Hoosier State must be saved before service can be improved
August 27, 2013
Written By Malcolm Kenton
Dave Bangert’s column in this morning’s Lafayette (Indiana) Journal-Courier, while sympathetic to the cause of improving service on the Chicago-Indianapolis corridor, misses the point about why passenger advocates are fighting to preserve the existing Hoosier State service. It’s not sepia-toned nostalgia that motivates the Save the Hoosier State movement; it’s the simple fact that if the Hoosier State disappears, it becomes ten times more difficult to get better service on this important part of the Chicago Hub passenger train network.
We can all agree that the existing level of service on the corridor—one round-trip a day that takes five hours end-to-end and is plagued by routine delays over congested mostly single-track host railroads—is far from ideal. However, as train advocates have learned the hard way time and again, once you lose a passenger train service, there are many expensive hurdles to clear before it can be restored. As imperfect as it is, the existing Hoosier State serves as a necessary baseline off of which to build a quicker, more convenient and attractive train service.
When Purdue University students board the Hoosier State orCardinal to head to Chicago, it’s not nostalgia that motivates them to ride; it’s the need for basic transportation. Many students don’t have cars—they aren’t necessary in their daily lives—and bus service between Lafayette and Chicago is very limited, plus the train is inexpensive. That will continue to be the case even if the Hoosier Stateremains as-is, and even if it disappears, students will still use the tri-weekly Cardinal to get to and from Chicago (though seats will be harder to come by, as more of them will be taken by passengers going to or from points east of Indianapolis).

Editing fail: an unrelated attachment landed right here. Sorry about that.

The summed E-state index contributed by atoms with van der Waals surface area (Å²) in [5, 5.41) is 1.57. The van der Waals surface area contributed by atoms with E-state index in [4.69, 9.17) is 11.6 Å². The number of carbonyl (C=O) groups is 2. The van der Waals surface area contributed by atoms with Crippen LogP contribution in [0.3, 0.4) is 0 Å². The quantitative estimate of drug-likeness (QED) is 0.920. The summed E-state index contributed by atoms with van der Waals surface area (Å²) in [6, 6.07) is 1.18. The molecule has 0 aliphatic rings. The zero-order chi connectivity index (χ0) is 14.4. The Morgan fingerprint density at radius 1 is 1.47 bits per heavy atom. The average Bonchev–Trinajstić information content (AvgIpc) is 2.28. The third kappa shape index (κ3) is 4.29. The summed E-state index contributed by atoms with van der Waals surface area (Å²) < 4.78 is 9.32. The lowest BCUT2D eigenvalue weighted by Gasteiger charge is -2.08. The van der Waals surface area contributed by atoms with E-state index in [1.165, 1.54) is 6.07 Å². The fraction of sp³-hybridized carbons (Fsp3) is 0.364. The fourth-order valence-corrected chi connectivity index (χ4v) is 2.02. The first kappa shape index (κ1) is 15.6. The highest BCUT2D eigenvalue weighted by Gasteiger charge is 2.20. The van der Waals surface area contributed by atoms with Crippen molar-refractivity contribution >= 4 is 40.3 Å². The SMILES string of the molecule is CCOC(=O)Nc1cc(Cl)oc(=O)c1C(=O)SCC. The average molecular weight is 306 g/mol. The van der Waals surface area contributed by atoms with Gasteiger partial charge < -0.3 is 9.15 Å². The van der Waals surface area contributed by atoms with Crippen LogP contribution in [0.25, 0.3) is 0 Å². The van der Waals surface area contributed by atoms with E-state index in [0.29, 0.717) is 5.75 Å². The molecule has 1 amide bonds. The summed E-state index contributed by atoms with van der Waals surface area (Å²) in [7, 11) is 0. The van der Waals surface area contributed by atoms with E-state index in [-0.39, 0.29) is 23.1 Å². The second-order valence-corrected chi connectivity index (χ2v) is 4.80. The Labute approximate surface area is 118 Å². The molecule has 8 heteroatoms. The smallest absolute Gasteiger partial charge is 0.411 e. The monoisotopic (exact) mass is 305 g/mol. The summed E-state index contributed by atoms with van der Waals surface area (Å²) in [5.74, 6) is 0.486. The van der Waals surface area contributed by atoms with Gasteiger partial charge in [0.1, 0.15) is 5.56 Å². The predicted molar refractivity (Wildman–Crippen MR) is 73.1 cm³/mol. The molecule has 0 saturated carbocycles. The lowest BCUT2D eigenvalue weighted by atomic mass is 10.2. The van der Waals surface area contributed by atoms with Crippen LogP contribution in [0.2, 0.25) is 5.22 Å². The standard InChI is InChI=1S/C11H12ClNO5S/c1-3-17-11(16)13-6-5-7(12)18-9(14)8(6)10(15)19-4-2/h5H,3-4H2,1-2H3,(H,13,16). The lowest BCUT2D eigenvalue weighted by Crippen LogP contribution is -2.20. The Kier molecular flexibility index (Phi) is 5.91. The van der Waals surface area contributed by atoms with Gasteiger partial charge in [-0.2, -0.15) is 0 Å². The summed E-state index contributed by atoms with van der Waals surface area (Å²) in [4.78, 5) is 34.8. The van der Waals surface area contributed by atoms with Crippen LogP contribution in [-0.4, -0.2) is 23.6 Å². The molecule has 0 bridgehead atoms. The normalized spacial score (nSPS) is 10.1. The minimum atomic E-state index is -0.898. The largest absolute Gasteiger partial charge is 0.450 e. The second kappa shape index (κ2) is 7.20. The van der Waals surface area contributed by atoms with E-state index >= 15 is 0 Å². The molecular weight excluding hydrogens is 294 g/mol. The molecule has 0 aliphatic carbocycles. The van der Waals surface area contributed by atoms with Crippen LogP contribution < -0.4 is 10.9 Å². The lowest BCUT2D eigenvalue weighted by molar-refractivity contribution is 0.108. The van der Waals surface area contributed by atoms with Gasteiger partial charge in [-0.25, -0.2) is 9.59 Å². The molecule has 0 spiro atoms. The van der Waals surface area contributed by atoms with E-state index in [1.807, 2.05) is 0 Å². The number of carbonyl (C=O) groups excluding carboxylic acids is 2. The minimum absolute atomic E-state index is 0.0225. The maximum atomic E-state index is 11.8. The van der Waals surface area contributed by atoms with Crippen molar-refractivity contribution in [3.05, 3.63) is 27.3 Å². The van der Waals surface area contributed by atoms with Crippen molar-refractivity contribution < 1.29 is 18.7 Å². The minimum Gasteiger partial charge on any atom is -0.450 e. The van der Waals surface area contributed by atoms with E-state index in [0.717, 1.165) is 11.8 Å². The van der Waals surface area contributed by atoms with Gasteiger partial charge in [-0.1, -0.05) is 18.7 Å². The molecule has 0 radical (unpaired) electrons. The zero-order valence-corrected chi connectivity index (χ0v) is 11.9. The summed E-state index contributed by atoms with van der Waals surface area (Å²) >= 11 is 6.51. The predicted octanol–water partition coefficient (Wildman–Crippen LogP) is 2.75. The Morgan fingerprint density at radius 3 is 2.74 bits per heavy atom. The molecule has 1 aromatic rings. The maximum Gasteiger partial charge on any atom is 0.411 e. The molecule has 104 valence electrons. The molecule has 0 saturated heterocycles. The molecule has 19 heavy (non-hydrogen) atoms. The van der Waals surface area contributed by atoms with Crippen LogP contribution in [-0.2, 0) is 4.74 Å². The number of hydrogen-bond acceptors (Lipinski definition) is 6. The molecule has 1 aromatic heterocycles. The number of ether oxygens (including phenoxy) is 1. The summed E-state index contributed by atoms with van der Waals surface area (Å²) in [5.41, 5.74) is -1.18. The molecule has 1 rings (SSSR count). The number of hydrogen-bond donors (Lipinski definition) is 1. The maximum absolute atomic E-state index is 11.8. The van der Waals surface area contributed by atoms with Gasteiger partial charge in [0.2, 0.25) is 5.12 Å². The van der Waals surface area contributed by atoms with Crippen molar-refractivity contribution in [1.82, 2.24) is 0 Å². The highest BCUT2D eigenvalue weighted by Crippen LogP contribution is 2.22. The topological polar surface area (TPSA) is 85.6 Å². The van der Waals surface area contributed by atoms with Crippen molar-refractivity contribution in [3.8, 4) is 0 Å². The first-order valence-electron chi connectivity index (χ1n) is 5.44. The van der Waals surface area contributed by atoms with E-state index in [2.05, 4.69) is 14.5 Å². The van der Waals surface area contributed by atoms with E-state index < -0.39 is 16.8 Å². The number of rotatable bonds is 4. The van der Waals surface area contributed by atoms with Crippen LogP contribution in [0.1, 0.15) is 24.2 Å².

But over time, if the Hoosier State is lost, Lafayette will feel the impact as fewer students choose to attend Purdue because it lacks an easy, reliable way to get to Chicago and its airports without a car. Cities and towns that make a car-lite lifestyle possible are already the “it” places for students and young professionals to be, and this trend will only continue as gas prices continue their upward trajectory for the foreseeable future.
If track upgrades are made that cut the trip time and enhance reliability, and additional train frequencies are added, passenger trains’ ability to bring economic activity to on-route communities will be fully realized, and Lafayette will become even more attractive to students and young professionals. But such improvements are virtually guaranteed not to happen, at least not within a meaningful time frame, if the Indiana Department of Transportation shortsightedly lets the Hoosier State die for not wanting to support a sub-standard service. All the improvements that the train’s riders and supporters seek will only come to pass if INDOT is willing to work with Amtrak as a partner, like the state DOT’s in neighboring Michiganand Illinois have done with great success. Such a partnership can only be formed with maintaining theHoosier State as its centerpiece. Once a partnership is established, INDOT will have the ability to do things like add food service and install WiFi on the trains.
The $3 million annual grant required to keep the Hoosier State going is a drop in the bucket in terms of transportation spending. A major highway interchange costs 50 times more than that to build. But this relatively small investment preserves a lifeline that serves an entire corridor and is a pedestal on which to build a modern train service that will reshape the region in many positive ways for decades to come.
Let’s not throw the baby out with the bathwater. Hoosiers: Tell INDOT to immediately commit $3 millionto operate the Hoosier State through fiscal 2014.
Image by Chris Light/Wikimedia Commons, by way of the Indiana High Speed Rail Association.
"Saving the Pennsylvanian (New York-Pittsburgh train) was a local effort but it was tremendously useful to have a national organization [NARP] to call upon for information and support. It was the combination of the local and national groups that made this happen."
Michael Alexander, NARP Council Member
April 6, 2013, at the Harrisburg PA membership meeting of NARP